THE British government's efforts to promote family values is exposing deep disagreements between senior ministers and grass-roots activists over what constitutes moral conduct on the part of politicians.
Senior officials of the ruling Conservative Party are calling on Prime Minister John Major to spell out in detail what he meant last October when he urged Britain to ``go back to basics'' in political policy and personal conduct.
Mr. Major, whose popularity measured by opinion polls remains low, is being accused by Labour Party opponents of allowing double standards to prevail at high policymaking levels, with ministers demanding more stringent moral standards from citizens than from elected politicians.
The controversy, which a weekend public opinion poll suggested is sharply dividing Conservatives, was sparked by the revelation that Tim Yeo, the environment minister, fathered a child out of wedlock last year.
Mr. Yeo, who has made disparaging statements about unmarried mothers and single-parent families in the past, was forced to resign as a minister last week when his local parliamentary constituency withdrew its support. Earlier, Major had indicated that he wanted Yeo to remain in the government.
Conservative Party chairman Sir Norman Fowler and Foreign Minister Douglas Hurd both publicly backed Yeo in his contention that his private life was his own business, and not a matter for public debate.
But amid a week-long barrage of media publicity, Conservative Party officials in Yeo's South Suffolk constituency took the opposite view. Most of the South Suffolk party officials who attacked the ex-minister on moral grounds are women.
On Jan. 5, Major accepted the minister's resignation. Peter Hennessy, a contemporary historian at London University, says it is ``the only case in this century of party officials at local level forcing a prime minister to get rid of a government minister.''
Pressure on Major to clarify his own stance intensified yesterday when Yeo admitted that he had fathered another child outside marriage when he was 22.
Another Conservative parliamentarian on Saturday resigned a junior post at the Health Ministry after disclosures that he had obtained ownership of a house from a local authority after initially lending money to a third person to make the purchase.
The parliamentarian said the transaction was ``perfectly legal,'' but explained that given the supercharged political atmosphere generated by the Yeo affair, he was wise to resign.
Major's experience of how a campaign to promote ethical values in national life has led him into what a government-supporting parliamentarian describes as ``a moral maze of uncertainty, hypocrisy, and contradiction'' began last fall at the Conservative Party's annual conference.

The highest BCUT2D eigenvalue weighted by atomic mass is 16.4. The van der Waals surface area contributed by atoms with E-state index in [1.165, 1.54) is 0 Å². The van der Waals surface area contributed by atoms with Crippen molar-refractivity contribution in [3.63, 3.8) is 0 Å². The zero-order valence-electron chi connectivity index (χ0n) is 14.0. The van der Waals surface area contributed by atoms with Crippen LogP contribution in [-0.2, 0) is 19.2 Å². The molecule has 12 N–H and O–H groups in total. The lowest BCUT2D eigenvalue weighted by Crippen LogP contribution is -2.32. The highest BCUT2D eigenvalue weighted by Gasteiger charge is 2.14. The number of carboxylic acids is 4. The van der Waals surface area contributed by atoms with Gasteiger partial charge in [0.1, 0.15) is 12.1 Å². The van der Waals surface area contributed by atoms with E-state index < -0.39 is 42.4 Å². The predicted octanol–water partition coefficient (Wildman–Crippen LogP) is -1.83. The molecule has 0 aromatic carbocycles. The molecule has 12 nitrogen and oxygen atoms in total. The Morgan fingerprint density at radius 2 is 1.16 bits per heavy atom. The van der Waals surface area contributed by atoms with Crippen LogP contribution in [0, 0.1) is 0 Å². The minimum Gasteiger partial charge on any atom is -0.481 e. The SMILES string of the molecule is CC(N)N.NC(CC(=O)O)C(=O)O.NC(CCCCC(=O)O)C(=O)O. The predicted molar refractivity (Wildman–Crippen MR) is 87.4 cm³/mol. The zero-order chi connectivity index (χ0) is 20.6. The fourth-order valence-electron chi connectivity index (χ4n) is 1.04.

The prime minister then told delegates: ``We are going to lead Britain back to the values of common sense.'' It was time to instill ``self-discipline and respect for the law,'' and to assert the need for ``responsibility for yourself and your family.''
The theme was taken up at the conference by other senior ministers who gave it what has since proved to be a dangerous twist. John Patten, the education secretary, said there was ``no greater betrayal than having a child and then walking away.''
Peter Lilley, the social security secretary, declared: ``It is time to reaffirm that ideally, children need two loving parents'' whose ``first duty'' was to their children. It is ``a duty for life.''
Major is being criticized within his own party for not demanding Yeo's resignation when he first heard about the minister's conduct. Instead, a Conservative backbencher said he allowed Yeo to ``twist in the wind'' and then ``let a colleague's future be determined by a group of blue-rinse local party activists.''
Major did not help his own cause, the parliamentarian said, when on Jan. 6 he claimed that ``back to basics'' was not ``a crusade about personal morality'' and was ``never presented as such.'' This claim prompted leading newspapers to reprint the views of ministers who a few months earlier had clearly said it was.
MR. HENNESSY says the Yeo affair exposes a gap between ``definitions of morality as perceived from Downing Street'' and ``how such matters are seen by hard-working Conservative officials in the British countryside.'' He notes that while Major was pleading for tolerance to be shown toward Yeo, the local party officials were ``acting on the moral standards the prime minister had asserted at the party conference.''
There are suggestions, too, that Major may have been slow to notice the growth in the number of women holding office in local Conservative Party organizations.
Julian Critchley, a senior Conservative parliamentarian with a reputation as a political maverick, says that in the last few years, women have begun to dominate at the local level. Many women have become ``commanding officers,'' she claims.
London newspapers reported yesterday that after the revelation that Yeo had fathered not just one but two children outside marriage, he was under pressure from local activists in South Suffolk to step down as parliamentarian for the area.